The issues surrounding teaching force one to engage with music more broadly. It's not enough for the teacher to feel the music strongly - you have to engage with someone who might feel it in a totally different way. Do you let them go their own way, playing in a way you feel unconvinced by, do you try to push them towards your own ideas, or do you find a way to encourage them to strengthen their own ideas? Of course, teaching is partly about practicalities - technical questions of how the fingers work, how to create different kinds of sound, and also the practicalities of interpretation, how one gesture leads to another, how to create a sense of structure - but for me the central question is how to encourage someone to find in themselves an intensity of engagement with the music. Otherwise, what is the teaching for? To get them to play like you? I feel this temptation: when one has a strong vision of the music, it can feel like 'the truth'. And indeed, there must be some place in teaching for leading a student in the specifics of interpretation, showing them possible solutions to interpretative difficulties. But the student's individuality also has to be respected and nurtured. If they play like me, it will sound false; they have to find their own voice. So, there must be an open space where the answers are not yet clear, where the student is confronted with their own indecision. Every time I learn a new piece I find myself in this place, struggling to find my way towards a sense of deep conviction about the music. It's so much more rewarding than being spoon-fed the answers, which is why I very rarely listen to recordings of pieces I'm learning. I feel it's the job of the teacher to show their students what this place of indecision is like, to encourage them to go deeply into it, and to trust that they can find their own answers. I'm sure this is harder with some students than others, but as I sat in rehearsal this morning listening to Mohamed playing Rhapsody in Blue, alongside my own suggestions I heard things I had never imagined in the piece, beautiful things. For me, those are the most rewarding bits of all.
Ravel, and being on stage26 February 2012
I'm in the middle of a really delicious series of recitals comprised entirely of the works of Ravel: the Sonatine, Gaspard de la nuit, La Valse, and a whole bunch of smaller pieces. There are many composers I feel very close to, but maybe none more than Ravel, my first musical love, and a composer who has been with me almost constantly throughout my pianistic career.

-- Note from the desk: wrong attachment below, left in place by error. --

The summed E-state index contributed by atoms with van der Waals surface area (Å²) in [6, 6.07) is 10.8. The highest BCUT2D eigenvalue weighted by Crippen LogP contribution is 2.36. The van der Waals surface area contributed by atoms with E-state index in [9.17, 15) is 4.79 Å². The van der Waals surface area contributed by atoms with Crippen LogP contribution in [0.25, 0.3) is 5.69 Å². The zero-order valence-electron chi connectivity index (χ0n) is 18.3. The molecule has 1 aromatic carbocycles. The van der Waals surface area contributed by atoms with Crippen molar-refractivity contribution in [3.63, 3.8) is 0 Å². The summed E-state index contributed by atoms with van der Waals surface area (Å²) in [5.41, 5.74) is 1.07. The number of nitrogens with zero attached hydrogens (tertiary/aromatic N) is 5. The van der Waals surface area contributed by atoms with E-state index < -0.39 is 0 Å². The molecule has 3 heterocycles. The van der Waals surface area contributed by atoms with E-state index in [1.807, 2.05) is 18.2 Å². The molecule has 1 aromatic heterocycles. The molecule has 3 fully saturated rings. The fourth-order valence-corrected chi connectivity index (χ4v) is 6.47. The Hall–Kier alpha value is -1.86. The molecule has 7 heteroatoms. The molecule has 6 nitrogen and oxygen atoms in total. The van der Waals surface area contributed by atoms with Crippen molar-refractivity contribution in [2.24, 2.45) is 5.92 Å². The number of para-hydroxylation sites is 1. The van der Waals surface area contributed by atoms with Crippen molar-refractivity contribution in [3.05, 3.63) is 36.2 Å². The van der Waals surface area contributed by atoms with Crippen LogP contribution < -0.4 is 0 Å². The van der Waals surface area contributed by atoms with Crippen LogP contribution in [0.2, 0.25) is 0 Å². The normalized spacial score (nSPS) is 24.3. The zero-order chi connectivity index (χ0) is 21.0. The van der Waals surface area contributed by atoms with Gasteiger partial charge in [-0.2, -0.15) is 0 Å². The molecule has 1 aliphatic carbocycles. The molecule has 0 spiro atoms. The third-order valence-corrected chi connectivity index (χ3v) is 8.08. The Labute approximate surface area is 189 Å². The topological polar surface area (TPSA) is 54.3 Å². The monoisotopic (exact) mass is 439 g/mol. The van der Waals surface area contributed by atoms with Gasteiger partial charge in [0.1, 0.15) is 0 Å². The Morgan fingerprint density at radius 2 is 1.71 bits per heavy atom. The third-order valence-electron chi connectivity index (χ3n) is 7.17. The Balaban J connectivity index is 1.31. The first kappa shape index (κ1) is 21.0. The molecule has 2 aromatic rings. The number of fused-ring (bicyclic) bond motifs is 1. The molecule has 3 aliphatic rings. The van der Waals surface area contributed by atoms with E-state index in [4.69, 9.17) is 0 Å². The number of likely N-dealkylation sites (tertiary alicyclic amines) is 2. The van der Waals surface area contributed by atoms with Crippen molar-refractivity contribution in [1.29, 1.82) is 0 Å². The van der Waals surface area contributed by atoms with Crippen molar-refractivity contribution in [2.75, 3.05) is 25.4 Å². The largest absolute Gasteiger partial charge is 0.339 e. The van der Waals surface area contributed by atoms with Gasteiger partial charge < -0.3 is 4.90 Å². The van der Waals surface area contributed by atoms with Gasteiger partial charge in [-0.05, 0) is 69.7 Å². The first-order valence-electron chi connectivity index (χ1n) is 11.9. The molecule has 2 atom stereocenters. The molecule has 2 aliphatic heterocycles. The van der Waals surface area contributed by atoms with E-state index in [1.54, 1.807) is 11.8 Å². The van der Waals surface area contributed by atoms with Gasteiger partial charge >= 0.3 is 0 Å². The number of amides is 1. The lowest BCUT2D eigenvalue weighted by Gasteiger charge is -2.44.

A few days ago, just before playing this programme at the Wigmore Hall, I appeared on the Radio 3 programme In Tune, and Sean Rafferty asked me something that really stayed with me: "What does it feel like to sit down on stage before you start a concert?" I thought it was a good question. Every performer must have their own experience of what it means to be on stage, and certainly it can change from concert to concert, but in these Ravel recitals I have had a particularly vivid experience of that moment Sean asked about, the transition from silence to music. The Sonatine, which starts the programme, begins with a kind of sigh, ambiguous with hints of nostalgia, tenderness and longing. The thought of this pure beauty emerging out of the silence gives me a feeling of intense anticipation, like when you're about to see someone you love after an absence. The start of the music feels like a moment of perfection, yet strangely relaxing. It reminds me of when one's eyes shift from a narrow focus to the taking in of one's whole field of vision; it's hard to describe but my whole body changes subtly, perhaps feeling more open, more fluid. Something about the way the music moves gets translated into a bodily feeling of inner movement. There are very few other places I experience such pure pleasure, and I think it probably best to draw a veil over those….
NEWS: RAVEL CD NOMINATED FOR BBC MUSIC MAGAZINE AWARD15 February 2012
You can vote here. Voting ends 29th February.
NEW CD: COMPLETE SOLO PIANO WORKS OF RAVEL08 March 2011